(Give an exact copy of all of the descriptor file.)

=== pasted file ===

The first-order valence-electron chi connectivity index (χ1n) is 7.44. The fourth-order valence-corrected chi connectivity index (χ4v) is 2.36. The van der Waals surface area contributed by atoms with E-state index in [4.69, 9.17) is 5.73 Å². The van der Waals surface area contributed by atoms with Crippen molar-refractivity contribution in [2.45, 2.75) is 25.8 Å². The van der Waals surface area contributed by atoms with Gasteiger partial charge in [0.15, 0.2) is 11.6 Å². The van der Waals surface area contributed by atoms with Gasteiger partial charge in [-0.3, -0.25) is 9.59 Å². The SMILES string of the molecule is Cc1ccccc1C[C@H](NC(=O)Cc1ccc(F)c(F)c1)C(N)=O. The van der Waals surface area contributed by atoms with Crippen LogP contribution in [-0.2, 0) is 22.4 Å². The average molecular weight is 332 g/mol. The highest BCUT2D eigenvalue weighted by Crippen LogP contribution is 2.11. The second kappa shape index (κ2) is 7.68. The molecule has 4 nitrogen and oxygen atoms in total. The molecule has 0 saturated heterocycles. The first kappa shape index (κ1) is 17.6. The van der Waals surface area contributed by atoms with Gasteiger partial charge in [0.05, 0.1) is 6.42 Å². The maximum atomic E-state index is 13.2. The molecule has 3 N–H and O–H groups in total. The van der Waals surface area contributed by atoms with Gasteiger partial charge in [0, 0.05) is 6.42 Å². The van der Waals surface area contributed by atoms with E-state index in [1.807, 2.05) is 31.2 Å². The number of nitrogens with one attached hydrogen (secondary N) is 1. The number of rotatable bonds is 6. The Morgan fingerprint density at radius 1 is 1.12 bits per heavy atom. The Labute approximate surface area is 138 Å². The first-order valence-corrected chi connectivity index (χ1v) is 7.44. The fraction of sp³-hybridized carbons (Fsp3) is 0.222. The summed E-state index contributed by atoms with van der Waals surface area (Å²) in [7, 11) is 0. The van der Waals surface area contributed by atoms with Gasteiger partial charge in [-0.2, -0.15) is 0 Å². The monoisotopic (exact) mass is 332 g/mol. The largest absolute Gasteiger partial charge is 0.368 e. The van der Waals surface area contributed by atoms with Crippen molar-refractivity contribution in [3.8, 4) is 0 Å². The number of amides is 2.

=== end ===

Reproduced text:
The first-order valence-electron chi connectivity index (χ1n) is 7.44. The fourth-order valence-corrected chi connectivity index (χ4v) is 2.36. The van der Waals surface area contributed by atoms with E-state index in [4.69, 9.17) is 5.73 Å². The van der Waals surface area contributed by atoms with Crippen molar-refractivity contribution in [2.45, 2.75) is 25.8 Å². The van der Waals surface area contributed by atoms with Gasteiger partial charge in [0.15, 0.2) is 11.6 Å². The van der Waals surface area contributed by atoms with Gasteiger partial charge in [-0.3, -0.25) is 9.59 Å². The SMILES string of the molecule is Cc1ccccc1C[C@H](NC(=O)Cc1ccc(F)c(F)c1)C(N)=O. The van der Waals surface area contributed by atoms with Crippen LogP contribution in [-0.2, 0) is 22.4 Å². The average molecular weight is 332 g/mol. The highest BCUT2D eigenvalue weighted by Crippen LogP contribution is 2.11. The second kappa shape index (κ2) is 7.68. The molecule has 4 nitrogen and oxygen atoms in total. The molecule has 0 saturated heterocycles. The first kappa shape index (κ1) is 17.6. The van der Waals surface area contributed by atoms with Gasteiger partial charge in [0.05, 0.1) is 6.42 Å². The maximum atomic E-state index is 13.2. The molecule has 3 N–H and O–H groups in total. The van der Waals surface area contributed by atoms with Gasteiger partial charge in [0, 0.05) is 6.42 Å². The van der Waals surface area contributed by atoms with E-state index in [1.807, 2.05) is 31.2 Å². The number of nitrogens with one attached hydrogen (secondary N) is 1. The number of rotatable bonds is 6. The Morgan fingerprint density at radius 1 is 1.12 bits per heavy atom. The Labute approximate surface area is 138 Å². The first-order valence-corrected chi connectivity index (χ1v) is 7.44. The fraction of sp³-hybridized carbons (Fsp3) is 0.222. The summed E-state index contributed by atoms with van der Waals surface area (Å²) in [7, 11) is 0. The van der Waals surface area contributed by atoms with Gasteiger partial charge in [-0.2, -0.15) is 0 Å². The monoisotopic (exact) mass is 332 g/mol. The largest absolute Gasteiger partial charge is 0.368 e. The van der Waals surface area contributed by atoms with Crippen molar-refractivity contribution in [3.8, 4) is 0 Å². The number of amides is 2.